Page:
The farm bill is a congressional tradition that generally doesn’t fully engage Nevada lawmakers, since the legislation’s changes to crop insurance and farm subsidies don’t have much of an impact in Nevada, especially when compared to other states.
But this year, Senate Majority Leader Harry Reid wants Nevadans to know counties here will benefit from this year’s farm bill, thanks to an extension of federal payments in lieu of taxes, or PILT funding.
“Every county gets something,” Reid said in a conference call Monday afternoon with Nevada reporters.
He detailed how each of the state’s 17 county would see somewhere in the range of $2.8 million to $3.2 million from the extension of the provision that pays counties money they can’t collect from businesses and entities operating on federal land within their governance area.
There isn’t actually a change to the PILT funding level, which remains only a fraction of the tax revenue that Nevada’s counties would be able to collect from directly taxable land. But, Reid said, the money is “essential.”
There are a few other provisions in the farm bill of interest to Nevada as well, such as $7 billion in disaster relief to help farmers adversely affected by ongoing drought conditions. Funding for such disaster relief had expired; payments to affected farmers are supposed to be retroactive under the farm bill, which also “creates a permanent baseline of funding so disaster funding won’t lapse again,” Reid said.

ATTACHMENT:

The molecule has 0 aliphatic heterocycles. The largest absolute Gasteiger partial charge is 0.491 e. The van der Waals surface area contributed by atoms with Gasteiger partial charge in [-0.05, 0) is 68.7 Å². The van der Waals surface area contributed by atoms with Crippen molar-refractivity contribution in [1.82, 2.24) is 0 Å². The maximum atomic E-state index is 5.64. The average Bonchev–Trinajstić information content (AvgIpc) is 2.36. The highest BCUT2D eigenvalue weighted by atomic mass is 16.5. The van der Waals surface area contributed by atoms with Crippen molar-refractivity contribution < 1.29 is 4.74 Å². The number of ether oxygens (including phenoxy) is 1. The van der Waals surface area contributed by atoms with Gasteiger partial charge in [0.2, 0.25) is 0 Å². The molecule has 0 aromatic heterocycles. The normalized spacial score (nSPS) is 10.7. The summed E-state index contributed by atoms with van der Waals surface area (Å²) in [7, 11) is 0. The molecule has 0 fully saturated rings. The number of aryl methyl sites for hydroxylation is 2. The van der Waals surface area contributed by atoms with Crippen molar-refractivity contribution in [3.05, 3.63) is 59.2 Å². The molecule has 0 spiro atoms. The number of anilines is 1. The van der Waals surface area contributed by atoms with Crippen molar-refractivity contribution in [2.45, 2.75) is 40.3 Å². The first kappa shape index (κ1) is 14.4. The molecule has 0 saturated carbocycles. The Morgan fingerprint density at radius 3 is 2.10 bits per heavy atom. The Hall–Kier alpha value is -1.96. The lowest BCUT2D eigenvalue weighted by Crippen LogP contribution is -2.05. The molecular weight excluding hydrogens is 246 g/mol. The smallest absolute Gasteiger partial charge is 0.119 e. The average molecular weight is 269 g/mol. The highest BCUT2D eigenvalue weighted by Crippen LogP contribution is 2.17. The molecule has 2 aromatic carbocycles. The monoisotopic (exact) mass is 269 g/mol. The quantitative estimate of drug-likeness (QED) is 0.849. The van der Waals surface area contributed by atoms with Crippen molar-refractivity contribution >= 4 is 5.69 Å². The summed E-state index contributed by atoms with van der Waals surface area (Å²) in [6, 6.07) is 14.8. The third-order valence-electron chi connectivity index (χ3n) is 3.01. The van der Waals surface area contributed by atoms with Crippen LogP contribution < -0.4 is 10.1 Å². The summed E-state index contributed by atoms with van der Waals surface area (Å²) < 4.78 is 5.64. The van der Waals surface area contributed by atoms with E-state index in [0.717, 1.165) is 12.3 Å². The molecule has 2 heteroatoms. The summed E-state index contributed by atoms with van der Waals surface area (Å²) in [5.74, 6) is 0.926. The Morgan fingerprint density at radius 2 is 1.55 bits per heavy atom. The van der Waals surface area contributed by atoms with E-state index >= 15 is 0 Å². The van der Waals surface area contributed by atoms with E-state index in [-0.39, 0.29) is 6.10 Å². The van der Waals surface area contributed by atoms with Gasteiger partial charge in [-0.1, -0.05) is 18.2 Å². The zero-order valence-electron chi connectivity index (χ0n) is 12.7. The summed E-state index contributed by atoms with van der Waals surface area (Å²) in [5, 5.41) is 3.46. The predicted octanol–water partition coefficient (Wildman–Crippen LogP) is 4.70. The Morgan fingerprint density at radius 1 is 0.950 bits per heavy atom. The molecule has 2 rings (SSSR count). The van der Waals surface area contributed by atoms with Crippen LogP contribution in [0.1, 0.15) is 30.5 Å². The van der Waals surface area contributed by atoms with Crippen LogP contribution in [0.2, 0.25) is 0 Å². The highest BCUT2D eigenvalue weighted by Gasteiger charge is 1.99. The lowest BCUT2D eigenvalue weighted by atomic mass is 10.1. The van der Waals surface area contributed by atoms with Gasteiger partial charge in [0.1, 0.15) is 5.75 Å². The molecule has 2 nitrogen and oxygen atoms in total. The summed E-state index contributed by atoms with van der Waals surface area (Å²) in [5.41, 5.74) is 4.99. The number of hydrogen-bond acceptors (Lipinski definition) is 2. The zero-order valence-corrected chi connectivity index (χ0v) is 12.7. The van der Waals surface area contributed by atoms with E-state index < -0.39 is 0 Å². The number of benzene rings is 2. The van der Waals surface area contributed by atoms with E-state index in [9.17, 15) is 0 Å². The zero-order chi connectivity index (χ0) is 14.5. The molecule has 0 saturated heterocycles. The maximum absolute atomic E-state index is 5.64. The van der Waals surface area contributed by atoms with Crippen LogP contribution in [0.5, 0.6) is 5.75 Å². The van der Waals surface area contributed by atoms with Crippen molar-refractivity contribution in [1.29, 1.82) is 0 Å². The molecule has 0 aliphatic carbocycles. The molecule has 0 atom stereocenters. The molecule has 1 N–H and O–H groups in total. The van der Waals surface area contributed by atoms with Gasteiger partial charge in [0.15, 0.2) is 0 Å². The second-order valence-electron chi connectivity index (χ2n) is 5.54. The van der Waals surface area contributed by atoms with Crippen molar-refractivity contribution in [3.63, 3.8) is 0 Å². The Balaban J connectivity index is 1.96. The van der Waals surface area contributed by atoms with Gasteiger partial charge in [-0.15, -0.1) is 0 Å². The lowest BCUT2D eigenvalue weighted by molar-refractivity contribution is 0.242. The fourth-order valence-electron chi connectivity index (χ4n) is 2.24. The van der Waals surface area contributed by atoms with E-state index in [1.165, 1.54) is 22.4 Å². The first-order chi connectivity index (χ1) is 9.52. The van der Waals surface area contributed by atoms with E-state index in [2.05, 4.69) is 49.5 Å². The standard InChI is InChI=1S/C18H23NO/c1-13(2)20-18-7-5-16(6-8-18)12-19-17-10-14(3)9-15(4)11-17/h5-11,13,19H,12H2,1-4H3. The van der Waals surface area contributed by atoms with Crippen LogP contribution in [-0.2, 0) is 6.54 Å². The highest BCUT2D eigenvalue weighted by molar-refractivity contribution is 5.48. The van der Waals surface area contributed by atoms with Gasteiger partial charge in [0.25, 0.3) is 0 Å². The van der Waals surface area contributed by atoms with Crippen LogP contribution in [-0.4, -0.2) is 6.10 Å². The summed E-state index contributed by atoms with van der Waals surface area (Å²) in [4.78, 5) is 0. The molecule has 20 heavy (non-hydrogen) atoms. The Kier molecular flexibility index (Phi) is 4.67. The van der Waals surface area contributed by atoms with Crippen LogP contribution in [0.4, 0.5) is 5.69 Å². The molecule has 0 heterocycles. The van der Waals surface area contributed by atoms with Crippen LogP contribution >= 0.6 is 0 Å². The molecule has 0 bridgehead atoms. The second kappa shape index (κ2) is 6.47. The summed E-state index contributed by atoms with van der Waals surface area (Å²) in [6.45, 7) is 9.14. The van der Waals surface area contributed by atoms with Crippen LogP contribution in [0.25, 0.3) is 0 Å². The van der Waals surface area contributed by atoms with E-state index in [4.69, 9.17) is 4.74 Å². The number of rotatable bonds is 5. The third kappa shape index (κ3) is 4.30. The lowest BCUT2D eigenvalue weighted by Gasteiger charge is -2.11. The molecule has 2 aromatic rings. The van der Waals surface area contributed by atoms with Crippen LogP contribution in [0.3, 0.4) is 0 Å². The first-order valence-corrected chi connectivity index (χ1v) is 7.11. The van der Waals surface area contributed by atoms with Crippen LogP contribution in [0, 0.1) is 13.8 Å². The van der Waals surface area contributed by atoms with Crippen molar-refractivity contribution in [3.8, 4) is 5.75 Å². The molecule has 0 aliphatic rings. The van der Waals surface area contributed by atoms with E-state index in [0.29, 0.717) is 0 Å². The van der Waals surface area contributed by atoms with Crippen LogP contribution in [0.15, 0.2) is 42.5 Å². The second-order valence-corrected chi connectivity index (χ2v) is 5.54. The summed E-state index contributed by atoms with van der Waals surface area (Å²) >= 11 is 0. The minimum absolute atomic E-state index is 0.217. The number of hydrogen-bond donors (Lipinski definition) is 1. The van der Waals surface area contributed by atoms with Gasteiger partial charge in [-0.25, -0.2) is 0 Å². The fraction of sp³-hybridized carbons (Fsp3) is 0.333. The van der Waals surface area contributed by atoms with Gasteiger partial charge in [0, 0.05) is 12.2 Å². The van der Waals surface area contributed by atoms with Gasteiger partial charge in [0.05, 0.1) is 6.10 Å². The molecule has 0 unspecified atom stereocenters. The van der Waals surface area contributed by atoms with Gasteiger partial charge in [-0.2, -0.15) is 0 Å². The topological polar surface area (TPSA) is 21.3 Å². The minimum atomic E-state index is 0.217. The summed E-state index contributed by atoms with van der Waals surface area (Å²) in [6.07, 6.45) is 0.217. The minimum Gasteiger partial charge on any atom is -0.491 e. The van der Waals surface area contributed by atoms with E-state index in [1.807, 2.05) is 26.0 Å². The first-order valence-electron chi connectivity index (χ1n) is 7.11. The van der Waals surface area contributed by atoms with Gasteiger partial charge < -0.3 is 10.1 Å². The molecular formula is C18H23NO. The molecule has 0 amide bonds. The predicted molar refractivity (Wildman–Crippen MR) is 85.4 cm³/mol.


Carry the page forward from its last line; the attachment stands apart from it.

The bill also addresses wildfire mitigation – a key component of Nevada’s strategy in fighting off the otherwise impending listing of the greater sage grouse as an endangered species. Placing the bird on the federally protected list would precipitate the shutdown of major swaths of Nevada’s economy by requiring more regulations, stricter permitting and a curtailed use of federal lands, all of which would stymie the state’s mining, energy and ranching sectors.
Reid and U.S. Sen. Dean Heller, R-Nev., are circulating a “talking draft” of a bill to further these objectives as well.
The farm bill “doesn’t do it all, but it’s complementary to what we’re trying to do,” Reid said of the sage grouse provisions. “This is a very difficult issue because it affects mining and ranching … we’re trying to thread this needle.”
“Everyone should understand: It’s not going to be easy,” Reid added.
Reid also expressed satisfaction with how provisions cutting food stamp funding turned out for Nevadans. The bill cuts about $8 billion from the Supplementary Nutritional Assistance Program, but because the savings come from limiting program advertising and ending a practice that let recipients of home heating aid automatically qualify for food stamps, “that doesn’t impact Nevada,” Reid said.
Certain Nevada food banks, like the Three Square Food Bank of Nevada, have been urging lawmakers to vote for the farm bill because it also provides extra money for food-assistance programs.
The Senate is scheduled to vote on the legislation this week. Last week, the House voted 251 to 166 to pass the farm bill. Reps. Steven Horsford, D-Nev., and Joe Heck, R-Nev., voted for it; Rep. Dina Titus, D-Nev., voted against it, citing concerns with the food stamp cuts.